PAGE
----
Despite a sizeable elderly and disabled population in the U.S., there is not enough affordable housing to accommodate those individuals.
“For millions of Americans, adequate housing is more of an aspiration than a reality,” said Sen. Bob Casey, D-Pa., who serves as chairman of the Senate Special Committee on Aging, at a Thursday hearing.
“In particular, too many older adults and people with disabilities cannot afford accessible housing,” Casey said.
About 26% of the U.S. population — or about 61 million people — have a disability, Casey said. At the same time, 1 in 5 Americans will be older than 65 by 2030.
Accessible homes — which offer specific features or technologies — can help older and disabled individuals continue to live in their own homes or in communities they choose. That may include wider doorways, lower counters and sinks and accessible bathrooms.
Yet less than 5% of the national housing supply is accessible, Casey said. Moreover, less than 1% of housing is available to wheelchairs.
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Leaders on both sides of the political aisle agree the shortage of adequate housing is a problem.
The U.S. is between 3 million and 6 million houses short of what the market needs, noted Sen. Mike Braun, R-Ind., ranking member of the Senate aging committee.
The problem has been complicated by state and federal regulatory burdens, higher infrastructure costs, supply chain constraints, work force shortages and increased materials costs due to inflation, Braun noted.
“Sometimes we’re at odds in terms of what we should do, but there’s always practical legislation in the middle, and I’d hope that we can have those conversations that get us there,” Braun said.
Suggestions for improvements emerged during Thursday’s hearing.
Develop affordable, accessible housing
For Dominique Howell, a disability housing advocate based in Philadelphia, finding an adequate place to call home that can accommodate her disability has been a struggle, she testified at Thursday’s hearing.
Five years ago, Howell said, she was “wrongfully evicted” from her home, along with her daughter, who was 3 years old at the time, and her grandmother.
Howell was initially prohibited from entering a shelter, due to the home- and community-based services she receives. After finding legal representation, she was able to enter the shelter, though she slept in her power wheelchair for a year.
Today, Howell and her daughter have found a home. However, it still has accessibility challenges, she said. When the elevator breaks, she and other residents are sometimes forced to spend weeks in their homes.
“Housing is a human right and unfortunately for too many Americans, especially people with disabilities, are not being equally granted the right of housing they can afford that is accessible,” Howell said.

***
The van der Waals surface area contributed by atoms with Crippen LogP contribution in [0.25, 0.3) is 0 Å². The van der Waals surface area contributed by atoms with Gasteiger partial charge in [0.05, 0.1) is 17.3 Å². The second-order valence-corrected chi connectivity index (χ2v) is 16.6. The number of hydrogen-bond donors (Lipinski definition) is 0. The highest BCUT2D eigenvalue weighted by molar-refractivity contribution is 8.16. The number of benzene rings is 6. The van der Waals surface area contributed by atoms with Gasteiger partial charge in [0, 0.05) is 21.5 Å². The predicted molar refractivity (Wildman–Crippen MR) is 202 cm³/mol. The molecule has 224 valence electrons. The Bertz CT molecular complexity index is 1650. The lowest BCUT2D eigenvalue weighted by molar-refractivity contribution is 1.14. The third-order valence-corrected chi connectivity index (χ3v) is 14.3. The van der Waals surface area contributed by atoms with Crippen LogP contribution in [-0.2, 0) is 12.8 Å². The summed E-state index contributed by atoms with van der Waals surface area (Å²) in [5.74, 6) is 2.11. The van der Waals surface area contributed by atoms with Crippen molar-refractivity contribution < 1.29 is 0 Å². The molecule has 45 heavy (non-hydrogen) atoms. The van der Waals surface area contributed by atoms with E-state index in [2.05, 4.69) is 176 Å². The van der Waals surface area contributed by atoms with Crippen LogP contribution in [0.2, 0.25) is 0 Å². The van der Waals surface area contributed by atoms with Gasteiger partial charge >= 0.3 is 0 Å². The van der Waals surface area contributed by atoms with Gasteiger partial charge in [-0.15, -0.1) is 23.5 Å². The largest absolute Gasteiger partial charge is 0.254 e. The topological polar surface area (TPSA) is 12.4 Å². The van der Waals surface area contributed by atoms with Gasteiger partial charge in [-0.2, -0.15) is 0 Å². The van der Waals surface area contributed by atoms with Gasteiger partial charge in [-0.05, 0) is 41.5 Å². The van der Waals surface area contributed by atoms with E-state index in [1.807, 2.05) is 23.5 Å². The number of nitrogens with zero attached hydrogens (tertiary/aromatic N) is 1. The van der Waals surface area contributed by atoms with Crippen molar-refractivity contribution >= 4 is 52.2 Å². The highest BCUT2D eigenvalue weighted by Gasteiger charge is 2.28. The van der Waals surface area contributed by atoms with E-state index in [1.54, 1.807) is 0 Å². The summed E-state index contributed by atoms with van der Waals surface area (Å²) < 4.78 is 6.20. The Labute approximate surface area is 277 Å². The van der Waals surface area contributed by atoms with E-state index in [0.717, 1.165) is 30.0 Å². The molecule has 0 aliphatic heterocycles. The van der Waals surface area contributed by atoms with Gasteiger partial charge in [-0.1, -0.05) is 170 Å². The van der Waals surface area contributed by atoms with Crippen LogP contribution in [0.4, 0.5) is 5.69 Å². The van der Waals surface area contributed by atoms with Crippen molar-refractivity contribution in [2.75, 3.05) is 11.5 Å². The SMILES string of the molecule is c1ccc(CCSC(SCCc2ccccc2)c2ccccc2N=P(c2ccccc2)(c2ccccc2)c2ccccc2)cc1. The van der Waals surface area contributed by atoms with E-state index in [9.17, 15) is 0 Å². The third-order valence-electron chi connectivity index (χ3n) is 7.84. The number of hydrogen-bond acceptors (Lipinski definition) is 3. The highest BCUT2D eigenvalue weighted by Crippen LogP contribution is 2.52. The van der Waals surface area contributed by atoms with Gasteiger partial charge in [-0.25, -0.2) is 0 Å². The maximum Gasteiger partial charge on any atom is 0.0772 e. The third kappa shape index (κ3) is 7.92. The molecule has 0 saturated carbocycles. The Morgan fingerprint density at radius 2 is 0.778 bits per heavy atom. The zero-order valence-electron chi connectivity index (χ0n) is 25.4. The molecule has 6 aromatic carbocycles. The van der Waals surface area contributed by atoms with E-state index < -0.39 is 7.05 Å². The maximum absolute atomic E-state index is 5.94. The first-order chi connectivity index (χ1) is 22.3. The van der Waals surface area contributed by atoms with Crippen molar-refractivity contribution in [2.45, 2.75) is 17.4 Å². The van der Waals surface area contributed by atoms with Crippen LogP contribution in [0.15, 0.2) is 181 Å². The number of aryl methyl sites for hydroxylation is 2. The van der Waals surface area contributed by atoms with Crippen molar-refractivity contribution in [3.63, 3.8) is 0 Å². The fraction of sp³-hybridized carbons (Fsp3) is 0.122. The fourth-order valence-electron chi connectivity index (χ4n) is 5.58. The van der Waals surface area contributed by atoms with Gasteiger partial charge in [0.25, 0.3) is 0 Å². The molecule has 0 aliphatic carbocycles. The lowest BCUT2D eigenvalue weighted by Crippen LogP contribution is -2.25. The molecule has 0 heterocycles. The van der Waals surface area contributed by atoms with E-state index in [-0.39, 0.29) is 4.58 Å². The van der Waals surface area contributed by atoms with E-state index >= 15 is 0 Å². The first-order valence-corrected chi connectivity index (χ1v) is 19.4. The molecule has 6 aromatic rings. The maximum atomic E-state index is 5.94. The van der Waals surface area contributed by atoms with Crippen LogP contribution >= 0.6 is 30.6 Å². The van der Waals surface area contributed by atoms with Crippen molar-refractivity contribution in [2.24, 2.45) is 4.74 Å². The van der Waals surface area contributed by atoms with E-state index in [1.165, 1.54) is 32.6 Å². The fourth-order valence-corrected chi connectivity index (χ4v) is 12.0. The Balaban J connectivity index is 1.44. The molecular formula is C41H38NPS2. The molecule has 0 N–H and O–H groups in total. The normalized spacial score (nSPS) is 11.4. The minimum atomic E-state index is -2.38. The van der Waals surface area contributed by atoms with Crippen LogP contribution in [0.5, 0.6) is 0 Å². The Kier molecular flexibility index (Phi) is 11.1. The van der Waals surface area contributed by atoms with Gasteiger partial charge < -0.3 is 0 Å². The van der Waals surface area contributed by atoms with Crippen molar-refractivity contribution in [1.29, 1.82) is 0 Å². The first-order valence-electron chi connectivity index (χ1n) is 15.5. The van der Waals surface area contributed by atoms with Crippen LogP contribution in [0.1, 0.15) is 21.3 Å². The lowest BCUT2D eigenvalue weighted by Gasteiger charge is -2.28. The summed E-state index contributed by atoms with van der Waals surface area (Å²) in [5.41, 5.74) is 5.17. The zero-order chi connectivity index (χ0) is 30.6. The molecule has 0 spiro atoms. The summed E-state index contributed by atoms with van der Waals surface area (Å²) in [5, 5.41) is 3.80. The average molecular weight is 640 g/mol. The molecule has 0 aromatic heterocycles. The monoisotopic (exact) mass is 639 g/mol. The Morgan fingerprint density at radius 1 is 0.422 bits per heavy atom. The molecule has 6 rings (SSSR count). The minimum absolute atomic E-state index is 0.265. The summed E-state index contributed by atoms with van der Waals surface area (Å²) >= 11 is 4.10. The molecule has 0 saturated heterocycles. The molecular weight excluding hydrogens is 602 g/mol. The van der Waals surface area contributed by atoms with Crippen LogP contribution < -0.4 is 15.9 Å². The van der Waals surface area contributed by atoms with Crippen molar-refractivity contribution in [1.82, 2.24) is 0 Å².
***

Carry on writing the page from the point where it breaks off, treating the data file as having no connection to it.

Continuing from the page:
To address the situation, Pennsylvania and other states should “develop affordable accessible housing to match the needs of residents,” she said.
Retrofitting older homes to update them and improve accessibility may be one solution, said Jenny Schuetz, a senior fellow at Brookings Metro. However, updating millions of homes is an “enormous task” that would require both private and public capital, she said.
Making homes more affordable for elderly and disabled populations is crucial, said Allie Cannington, senior manager of advocacy at The Kelsey, a disability-forward housing developer.
“For people with disabilities who rely on Supplemental Security Income and other forms of federal assistance, there is no U.S. housing market where rent is affordable,” Cannington said, an issue that affects more than 4.8 million people with disabilities.
Encourage new housing construction
The U.S. has not built enough housing since the Great Recession to keep up with job and population growth, noted Schuetz. To fill the gap, the U.S. needs about 3.8 million additional homes nationally, according to estimates, she said.
Local markets are also feeling the effects. In Indiana, for example, 18,000 to 22,000 new houses per year are needed in order to meet average demand, according to Rick Wajda, chief executive of the Indiana Builders Association. Yet the state only reached those levels of production in 2020 for the first time since 2007, he said.
To reverse the “underbuilding” trend that has been prevalent since the Great Recession, there should be financial incentives for local governments to revise zoning to allow for more kinds of structures, Schuetz said.
Regulations may be relaxed to shorten delays that often lead to increased building costs, according to Wajda. Permit, hookup or impact fees, as well as development and construction standards, may get in the way of development, he said.
Restrictive building codes may also add thousands of dollars to a house’s cost, thereby adding thousands of dollars to the cost of a house, Wajda said.
“All regulations should be examined for their impact on housing affordability,” he said.
To address the shortage of accessible and affordable housing for vulnerable populations, Casey has proposed a bill that would require a percentage of homes built through the Low-Income Housing Tax Credit Program to meet accessibility standards.
It remains to be seen whether the proposal will receive the support needed to become law.